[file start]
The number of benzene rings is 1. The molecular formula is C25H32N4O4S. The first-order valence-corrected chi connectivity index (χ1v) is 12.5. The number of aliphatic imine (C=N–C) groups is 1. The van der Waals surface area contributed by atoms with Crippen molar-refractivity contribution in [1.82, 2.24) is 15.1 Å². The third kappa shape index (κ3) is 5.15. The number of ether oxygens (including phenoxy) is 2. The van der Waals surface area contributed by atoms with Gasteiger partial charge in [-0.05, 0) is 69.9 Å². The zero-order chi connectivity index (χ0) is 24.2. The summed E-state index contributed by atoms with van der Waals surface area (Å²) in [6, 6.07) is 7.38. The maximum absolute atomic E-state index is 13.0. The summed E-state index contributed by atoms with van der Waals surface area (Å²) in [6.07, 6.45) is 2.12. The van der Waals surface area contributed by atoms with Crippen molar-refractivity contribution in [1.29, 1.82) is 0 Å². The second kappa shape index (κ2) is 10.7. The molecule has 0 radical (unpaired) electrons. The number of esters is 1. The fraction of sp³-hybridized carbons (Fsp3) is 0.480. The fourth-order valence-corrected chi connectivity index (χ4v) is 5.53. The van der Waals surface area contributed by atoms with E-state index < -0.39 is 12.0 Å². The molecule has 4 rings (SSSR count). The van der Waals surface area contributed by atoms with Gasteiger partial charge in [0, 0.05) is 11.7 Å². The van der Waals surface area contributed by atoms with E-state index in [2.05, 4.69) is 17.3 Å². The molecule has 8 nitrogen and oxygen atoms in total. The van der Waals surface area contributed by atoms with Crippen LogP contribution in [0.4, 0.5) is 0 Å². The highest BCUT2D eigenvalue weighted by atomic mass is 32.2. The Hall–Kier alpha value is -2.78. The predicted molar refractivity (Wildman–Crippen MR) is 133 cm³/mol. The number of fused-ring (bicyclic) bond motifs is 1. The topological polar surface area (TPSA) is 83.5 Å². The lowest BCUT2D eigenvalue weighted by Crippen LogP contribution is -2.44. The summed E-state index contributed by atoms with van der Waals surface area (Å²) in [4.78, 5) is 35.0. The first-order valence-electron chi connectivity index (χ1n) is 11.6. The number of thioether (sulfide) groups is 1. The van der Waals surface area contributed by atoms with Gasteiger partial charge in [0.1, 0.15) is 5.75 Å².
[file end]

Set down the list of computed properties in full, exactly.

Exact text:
The number of benzene rings is 1. The molecular formula is C25H32N4O4S. The first-order valence-corrected chi connectivity index (χ1v) is 12.5. The number of aliphatic imine (C=N–C) groups is 1. The van der Waals surface area contributed by atoms with Crippen molar-refractivity contribution in [1.82, 2.24) is 15.1 Å². The third kappa shape index (κ3) is 5.15. The number of ether oxygens (including phenoxy) is 2. The van der Waals surface area contributed by atoms with Gasteiger partial charge in [-0.05, 0) is 69.9 Å². The zero-order chi connectivity index (χ0) is 24.2. The summed E-state index contributed by atoms with van der Waals surface area (Å²) in [6, 6.07) is 7.38. The maximum absolute atomic E-state index is 13.0. The summed E-state index contributed by atoms with van der Waals surface area (Å²) in [6.07, 6.45) is 2.12. The van der Waals surface area contributed by atoms with Crippen molar-refractivity contribution in [1.29, 1.82) is 0 Å². The second kappa shape index (κ2) is 10.7. The molecule has 0 radical (unpaired) electrons. The number of esters is 1. The fraction of sp³-hybridized carbons (Fsp3) is 0.480. The fourth-order valence-corrected chi connectivity index (χ4v) is 5.53. The van der Waals surface area contributed by atoms with E-state index < -0.39 is 12.0 Å². The molecule has 4 rings (SSSR count). The van der Waals surface area contributed by atoms with Gasteiger partial charge in [0, 0.05) is 11.7 Å². The van der Waals surface area contributed by atoms with E-state index in [2.05, 4.69) is 17.3 Å². The molecule has 8 nitrogen and oxygen atoms in total. The van der Waals surface area contributed by atoms with Crippen LogP contribution in [0.4, 0.5) is 0 Å². The highest BCUT2D eigenvalue weighted by atomic mass is 32.2. The Hall–Kier alpha value is -2.78. The predicted molar refractivity (Wildman–Crippen MR) is 133 cm³/mol. The number of fused-ring (bicyclic) bond motifs is 1. The topological polar surface area (TPSA) is 83.5 Å². The lowest BCUT2D eigenvalue weighted by Crippen LogP contribution is -2.44. The summed E-state index contributed by atoms with van der Waals surface area (Å²) in [4.78, 5) is 35.0. The first-order valence-electron chi connectivity index (χ1n) is 11.6. The number of thioether (sulfide) groups is 1. The van der Waals surface area contributed by atoms with Gasteiger partial charge in [0.1, 0.15) is 5.75 Å².